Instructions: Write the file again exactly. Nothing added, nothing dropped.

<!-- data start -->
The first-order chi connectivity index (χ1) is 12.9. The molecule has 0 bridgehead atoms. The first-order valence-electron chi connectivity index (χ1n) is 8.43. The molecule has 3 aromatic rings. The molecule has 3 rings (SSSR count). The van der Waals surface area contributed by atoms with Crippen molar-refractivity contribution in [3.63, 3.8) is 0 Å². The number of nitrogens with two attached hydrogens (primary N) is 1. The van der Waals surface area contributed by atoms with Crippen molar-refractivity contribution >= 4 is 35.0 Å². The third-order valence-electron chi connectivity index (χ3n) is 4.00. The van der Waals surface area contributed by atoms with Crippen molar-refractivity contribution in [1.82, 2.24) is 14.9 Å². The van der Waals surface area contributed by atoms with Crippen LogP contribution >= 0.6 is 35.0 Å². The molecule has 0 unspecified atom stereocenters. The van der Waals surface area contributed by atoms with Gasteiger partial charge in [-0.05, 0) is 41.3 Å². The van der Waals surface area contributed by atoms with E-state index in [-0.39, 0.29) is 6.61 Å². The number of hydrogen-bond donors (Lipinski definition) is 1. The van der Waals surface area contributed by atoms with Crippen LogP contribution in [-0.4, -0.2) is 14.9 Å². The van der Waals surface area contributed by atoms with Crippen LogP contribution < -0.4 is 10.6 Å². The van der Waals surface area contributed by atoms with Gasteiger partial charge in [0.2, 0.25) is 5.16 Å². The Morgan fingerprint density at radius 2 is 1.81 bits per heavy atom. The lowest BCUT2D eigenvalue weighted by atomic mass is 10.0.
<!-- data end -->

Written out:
The first-order chi connectivity index (χ1) is 12.9. The molecule has 0 bridgehead atoms. The first-order valence-electron chi connectivity index (χ1n) is 8.43. The molecule has 3 aromatic rings. The molecule has 3 rings (SSSR count). The van der Waals surface area contributed by atoms with Crippen molar-refractivity contribution in [3.63, 3.8) is 0 Å². The number of nitrogens with two attached hydrogens (primary N) is 1. The van der Waals surface area contributed by atoms with Crippen molar-refractivity contribution >= 4 is 35.0 Å². The third-order valence-electron chi connectivity index (χ3n) is 4.00. The van der Waals surface area contributed by atoms with Crippen molar-refractivity contribution in [1.82, 2.24) is 14.9 Å². The van der Waals surface area contributed by atoms with Crippen LogP contribution >= 0.6 is 35.0 Å². The molecule has 0 unspecified atom stereocenters. The van der Waals surface area contributed by atoms with Gasteiger partial charge in [-0.05, 0) is 41.3 Å². The van der Waals surface area contributed by atoms with E-state index in [-0.39, 0.29) is 6.61 Å². The number of hydrogen-bond donors (Lipinski definition) is 1. The van der Waals surface area contributed by atoms with Crippen LogP contribution in [-0.4, -0.2) is 14.9 Å². The van der Waals surface area contributed by atoms with Crippen LogP contribution < -0.4 is 10.6 Å². The van der Waals surface area contributed by atoms with Gasteiger partial charge in [0.2, 0.25) is 5.16 Å². The Morgan fingerprint density at radius 2 is 1.81 bits per heavy atom. The lowest BCUT2D eigenvalue weighted by atomic mass is 10.0.